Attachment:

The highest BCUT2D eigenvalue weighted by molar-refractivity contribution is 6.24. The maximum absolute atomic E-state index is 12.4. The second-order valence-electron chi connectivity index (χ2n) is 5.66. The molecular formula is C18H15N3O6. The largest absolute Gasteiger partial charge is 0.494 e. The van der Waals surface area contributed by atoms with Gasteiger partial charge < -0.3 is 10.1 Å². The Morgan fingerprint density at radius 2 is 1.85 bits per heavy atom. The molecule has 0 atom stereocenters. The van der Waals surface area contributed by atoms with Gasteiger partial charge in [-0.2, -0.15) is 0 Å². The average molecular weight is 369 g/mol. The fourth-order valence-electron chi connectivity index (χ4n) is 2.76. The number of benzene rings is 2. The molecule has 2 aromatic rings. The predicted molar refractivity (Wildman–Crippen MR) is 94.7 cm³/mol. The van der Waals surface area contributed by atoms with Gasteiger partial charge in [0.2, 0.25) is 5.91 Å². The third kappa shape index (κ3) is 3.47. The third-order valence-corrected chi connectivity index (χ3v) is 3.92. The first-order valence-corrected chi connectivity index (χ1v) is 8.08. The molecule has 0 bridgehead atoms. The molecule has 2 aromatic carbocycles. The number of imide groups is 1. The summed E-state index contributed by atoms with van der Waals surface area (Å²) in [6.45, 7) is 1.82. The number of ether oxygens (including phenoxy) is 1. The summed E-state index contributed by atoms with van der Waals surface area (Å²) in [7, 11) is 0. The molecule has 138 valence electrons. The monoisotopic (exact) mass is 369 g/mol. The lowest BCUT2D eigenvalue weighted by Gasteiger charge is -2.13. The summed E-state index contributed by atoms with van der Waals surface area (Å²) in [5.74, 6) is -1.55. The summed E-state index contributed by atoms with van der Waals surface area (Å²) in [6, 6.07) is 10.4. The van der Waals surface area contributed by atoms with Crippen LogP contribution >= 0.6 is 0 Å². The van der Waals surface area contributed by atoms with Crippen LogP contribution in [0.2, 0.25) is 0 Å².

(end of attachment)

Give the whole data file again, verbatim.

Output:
The highest BCUT2D eigenvalue weighted by molar-refractivity contribution is 6.24. The maximum absolute atomic E-state index is 12.4. The second-order valence-electron chi connectivity index (χ2n) is 5.66. The molecular formula is C18H15N3O6. The largest absolute Gasteiger partial charge is 0.494 e. The van der Waals surface area contributed by atoms with Gasteiger partial charge < -0.3 is 10.1 Å². The Morgan fingerprint density at radius 2 is 1.85 bits per heavy atom. The molecule has 0 atom stereocenters. The van der Waals surface area contributed by atoms with Gasteiger partial charge in [-0.2, -0.15) is 0 Å². The average molecular weight is 369 g/mol. The fourth-order valence-electron chi connectivity index (χ4n) is 2.76. The number of benzene rings is 2. The molecule has 2 aromatic rings. The predicted molar refractivity (Wildman–Crippen MR) is 94.7 cm³/mol. The van der Waals surface area contributed by atoms with Gasteiger partial charge in [0.2, 0.25) is 5.91 Å². The third kappa shape index (κ3) is 3.47. The third-order valence-corrected chi connectivity index (χ3v) is 3.92. The first-order valence-corrected chi connectivity index (χ1v) is 8.08. The molecule has 0 bridgehead atoms. The molecule has 2 aromatic carbocycles. The number of imide groups is 1. The summed E-state index contributed by atoms with van der Waals surface area (Å²) in [6.45, 7) is 1.82. The number of ether oxygens (including phenoxy) is 1. The summed E-state index contributed by atoms with van der Waals surface area (Å²) in [7, 11) is 0. The molecule has 138 valence electrons. The monoisotopic (exact) mass is 369 g/mol. The lowest BCUT2D eigenvalue weighted by Gasteiger charge is -2.13. The summed E-state index contributed by atoms with van der Waals surface area (Å²) in [5.74, 6) is -1.55. The summed E-state index contributed by atoms with van der Waals surface area (Å²) in [6, 6.07) is 10.4. The van der Waals surface area contributed by atoms with Crippen LogP contribution >= 0.6 is 0 Å². The van der Waals surface area contributed by atoms with Crippen LogP contribution in [0.2, 0.25) is 0 Å².